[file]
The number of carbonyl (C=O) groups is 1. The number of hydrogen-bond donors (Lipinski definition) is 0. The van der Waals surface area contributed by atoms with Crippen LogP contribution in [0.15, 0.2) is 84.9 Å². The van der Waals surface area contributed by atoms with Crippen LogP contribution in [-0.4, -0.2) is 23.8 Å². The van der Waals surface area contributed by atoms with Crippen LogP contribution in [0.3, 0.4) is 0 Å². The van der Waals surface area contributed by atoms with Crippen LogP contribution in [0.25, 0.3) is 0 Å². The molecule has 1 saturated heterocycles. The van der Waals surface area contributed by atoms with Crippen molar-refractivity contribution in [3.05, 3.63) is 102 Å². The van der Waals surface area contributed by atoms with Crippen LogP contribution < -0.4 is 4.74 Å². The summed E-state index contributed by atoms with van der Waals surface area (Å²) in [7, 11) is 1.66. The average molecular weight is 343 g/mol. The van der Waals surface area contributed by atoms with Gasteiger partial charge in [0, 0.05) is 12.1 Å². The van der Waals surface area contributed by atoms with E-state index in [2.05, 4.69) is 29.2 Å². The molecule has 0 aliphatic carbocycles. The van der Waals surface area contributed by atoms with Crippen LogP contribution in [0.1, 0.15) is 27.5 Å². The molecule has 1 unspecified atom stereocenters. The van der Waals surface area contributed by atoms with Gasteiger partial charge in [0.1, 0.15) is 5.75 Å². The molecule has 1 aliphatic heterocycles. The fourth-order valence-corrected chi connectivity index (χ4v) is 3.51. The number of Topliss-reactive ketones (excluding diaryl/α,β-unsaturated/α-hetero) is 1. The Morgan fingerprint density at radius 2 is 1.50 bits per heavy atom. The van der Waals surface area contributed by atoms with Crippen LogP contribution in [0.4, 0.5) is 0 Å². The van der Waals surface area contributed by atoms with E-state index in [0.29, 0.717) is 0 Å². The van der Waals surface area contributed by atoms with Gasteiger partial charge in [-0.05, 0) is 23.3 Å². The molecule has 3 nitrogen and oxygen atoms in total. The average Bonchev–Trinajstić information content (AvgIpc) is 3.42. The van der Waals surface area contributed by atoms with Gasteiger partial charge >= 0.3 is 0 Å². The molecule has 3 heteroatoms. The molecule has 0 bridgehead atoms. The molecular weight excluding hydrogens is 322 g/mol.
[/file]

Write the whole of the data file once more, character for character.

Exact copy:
The number of carbonyl (C=O) groups is 1. The number of hydrogen-bond donors (Lipinski definition) is 0. The van der Waals surface area contributed by atoms with Crippen LogP contribution in [0.15, 0.2) is 84.9 Å². The van der Waals surface area contributed by atoms with Crippen LogP contribution in [-0.4, -0.2) is 23.8 Å². The van der Waals surface area contributed by atoms with Crippen LogP contribution in [0.3, 0.4) is 0 Å². The van der Waals surface area contributed by atoms with Crippen LogP contribution in [0.25, 0.3) is 0 Å². The molecule has 1 saturated heterocycles. The van der Waals surface area contributed by atoms with Crippen molar-refractivity contribution in [3.05, 3.63) is 102 Å². The van der Waals surface area contributed by atoms with Crippen LogP contribution < -0.4 is 4.74 Å². The summed E-state index contributed by atoms with van der Waals surface area (Å²) in [7, 11) is 1.66. The average molecular weight is 343 g/mol. The van der Waals surface area contributed by atoms with Gasteiger partial charge in [0, 0.05) is 12.1 Å². The van der Waals surface area contributed by atoms with E-state index in [2.05, 4.69) is 29.2 Å². The molecule has 0 aliphatic carbocycles. The van der Waals surface area contributed by atoms with Crippen LogP contribution in [0.1, 0.15) is 27.5 Å². The molecule has 1 unspecified atom stereocenters. The van der Waals surface area contributed by atoms with Gasteiger partial charge in [0.1, 0.15) is 5.75 Å². The molecule has 1 aliphatic heterocycles. The fourth-order valence-corrected chi connectivity index (χ4v) is 3.51. The number of Topliss-reactive ketones (excluding diaryl/α,β-unsaturated/α-hetero) is 1. The Morgan fingerprint density at radius 2 is 1.50 bits per heavy atom. The van der Waals surface area contributed by atoms with Crippen LogP contribution in [0.4, 0.5) is 0 Å². The van der Waals surface area contributed by atoms with E-state index in [0.29, 0.717) is 0 Å². The van der Waals surface area contributed by atoms with Gasteiger partial charge in [-0.05, 0) is 23.3 Å². The molecule has 3 nitrogen and oxygen atoms in total. The average Bonchev–Trinajstić information content (AvgIpc) is 3.42. The van der Waals surface area contributed by atoms with Gasteiger partial charge >= 0.3 is 0 Å². The molecule has 3 heteroatoms. The molecule has 0 bridgehead atoms. The molecular weight excluding hydrogens is 322 g/mol.